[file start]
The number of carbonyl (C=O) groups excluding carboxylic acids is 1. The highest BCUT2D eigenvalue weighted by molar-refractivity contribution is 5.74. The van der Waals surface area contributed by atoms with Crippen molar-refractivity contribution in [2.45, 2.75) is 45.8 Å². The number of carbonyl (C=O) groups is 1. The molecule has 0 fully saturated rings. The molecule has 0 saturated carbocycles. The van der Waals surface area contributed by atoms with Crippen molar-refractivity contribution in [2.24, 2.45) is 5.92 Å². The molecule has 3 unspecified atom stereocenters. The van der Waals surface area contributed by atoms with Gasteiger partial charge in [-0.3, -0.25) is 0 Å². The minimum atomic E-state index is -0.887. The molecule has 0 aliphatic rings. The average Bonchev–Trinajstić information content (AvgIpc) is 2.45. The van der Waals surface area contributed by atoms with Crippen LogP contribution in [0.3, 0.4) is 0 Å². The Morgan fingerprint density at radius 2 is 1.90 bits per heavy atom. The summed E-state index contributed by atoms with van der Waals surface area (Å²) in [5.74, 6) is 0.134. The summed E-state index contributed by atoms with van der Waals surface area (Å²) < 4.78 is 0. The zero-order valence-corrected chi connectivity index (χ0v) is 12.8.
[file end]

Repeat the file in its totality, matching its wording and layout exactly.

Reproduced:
The number of carbonyl (C=O) groups excluding carboxylic acids is 1. The highest BCUT2D eigenvalue weighted by molar-refractivity contribution is 5.74. The van der Waals surface area contributed by atoms with Crippen molar-refractivity contribution in [2.45, 2.75) is 45.8 Å². The number of carbonyl (C=O) groups is 1. The molecule has 0 fully saturated rings. The molecule has 0 saturated carbocycles. The van der Waals surface area contributed by atoms with Crippen molar-refractivity contribution in [2.24, 2.45) is 5.92 Å². The molecule has 3 unspecified atom stereocenters. The van der Waals surface area contributed by atoms with Gasteiger partial charge in [-0.3, -0.25) is 0 Å². The minimum atomic E-state index is -0.887. The molecule has 0 aliphatic rings. The average Bonchev–Trinajstić information content (AvgIpc) is 2.45. The van der Waals surface area contributed by atoms with Crippen LogP contribution in [0.3, 0.4) is 0 Å². The Morgan fingerprint density at radius 2 is 1.90 bits per heavy atom. The summed E-state index contributed by atoms with van der Waals surface area (Å²) in [5.74, 6) is 0.134. The summed E-state index contributed by atoms with van der Waals surface area (Å²) < 4.78 is 0. The zero-order valence-corrected chi connectivity index (χ0v) is 12.8.